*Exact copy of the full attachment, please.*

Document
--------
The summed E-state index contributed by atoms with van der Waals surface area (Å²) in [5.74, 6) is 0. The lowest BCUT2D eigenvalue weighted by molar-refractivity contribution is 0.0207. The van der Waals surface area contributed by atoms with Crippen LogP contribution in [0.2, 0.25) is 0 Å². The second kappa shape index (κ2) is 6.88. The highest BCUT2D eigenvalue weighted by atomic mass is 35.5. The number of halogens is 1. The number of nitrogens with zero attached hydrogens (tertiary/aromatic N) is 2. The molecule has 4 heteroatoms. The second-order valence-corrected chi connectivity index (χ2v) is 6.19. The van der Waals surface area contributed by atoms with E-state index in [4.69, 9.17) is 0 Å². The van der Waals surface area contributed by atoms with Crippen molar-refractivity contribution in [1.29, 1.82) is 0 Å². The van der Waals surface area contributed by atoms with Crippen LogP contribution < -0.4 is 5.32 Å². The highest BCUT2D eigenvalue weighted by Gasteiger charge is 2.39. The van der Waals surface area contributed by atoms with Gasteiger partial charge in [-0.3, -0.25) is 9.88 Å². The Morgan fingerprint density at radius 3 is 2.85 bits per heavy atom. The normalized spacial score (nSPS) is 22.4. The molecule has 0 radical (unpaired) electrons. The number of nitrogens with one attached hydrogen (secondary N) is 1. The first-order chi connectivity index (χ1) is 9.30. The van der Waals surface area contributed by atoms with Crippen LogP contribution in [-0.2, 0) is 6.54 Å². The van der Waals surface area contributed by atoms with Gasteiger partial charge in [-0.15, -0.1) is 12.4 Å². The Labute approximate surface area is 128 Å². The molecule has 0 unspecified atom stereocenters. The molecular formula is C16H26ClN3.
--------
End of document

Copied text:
The summed E-state index contributed by atoms with van der Waals surface area (Å²) in [5.74, 6) is 0. The lowest BCUT2D eigenvalue weighted by molar-refractivity contribution is 0.0207. The van der Waals surface area contributed by atoms with Crippen LogP contribution in [0.2, 0.25) is 0 Å². The second kappa shape index (κ2) is 6.88. The highest BCUT2D eigenvalue weighted by atomic mass is 35.5. The number of halogens is 1. The number of nitrogens with zero attached hydrogens (tertiary/aromatic N) is 2. The molecule has 4 heteroatoms. The second-order valence-corrected chi connectivity index (χ2v) is 6.19. The van der Waals surface area contributed by atoms with E-state index in [4.69, 9.17) is 0 Å². The van der Waals surface area contributed by atoms with Crippen molar-refractivity contribution in [1.29, 1.82) is 0 Å². The van der Waals surface area contributed by atoms with Crippen LogP contribution < -0.4 is 5.32 Å². The highest BCUT2D eigenvalue weighted by Gasteiger charge is 2.39. The van der Waals surface area contributed by atoms with Gasteiger partial charge in [-0.3, -0.25) is 9.88 Å². The Morgan fingerprint density at radius 3 is 2.85 bits per heavy atom. The normalized spacial score (nSPS) is 22.4. The molecule has 0 radical (unpaired) electrons. The number of nitrogens with one attached hydrogen (secondary N) is 1. The first-order chi connectivity index (χ1) is 9.30. The van der Waals surface area contributed by atoms with Crippen LogP contribution in [-0.2, 0) is 6.54 Å². The van der Waals surface area contributed by atoms with Gasteiger partial charge in [-0.15, -0.1) is 12.4 Å². The Labute approximate surface area is 128 Å². The molecule has 0 unspecified atom stereocenters. The molecular formula is C16H26ClN3.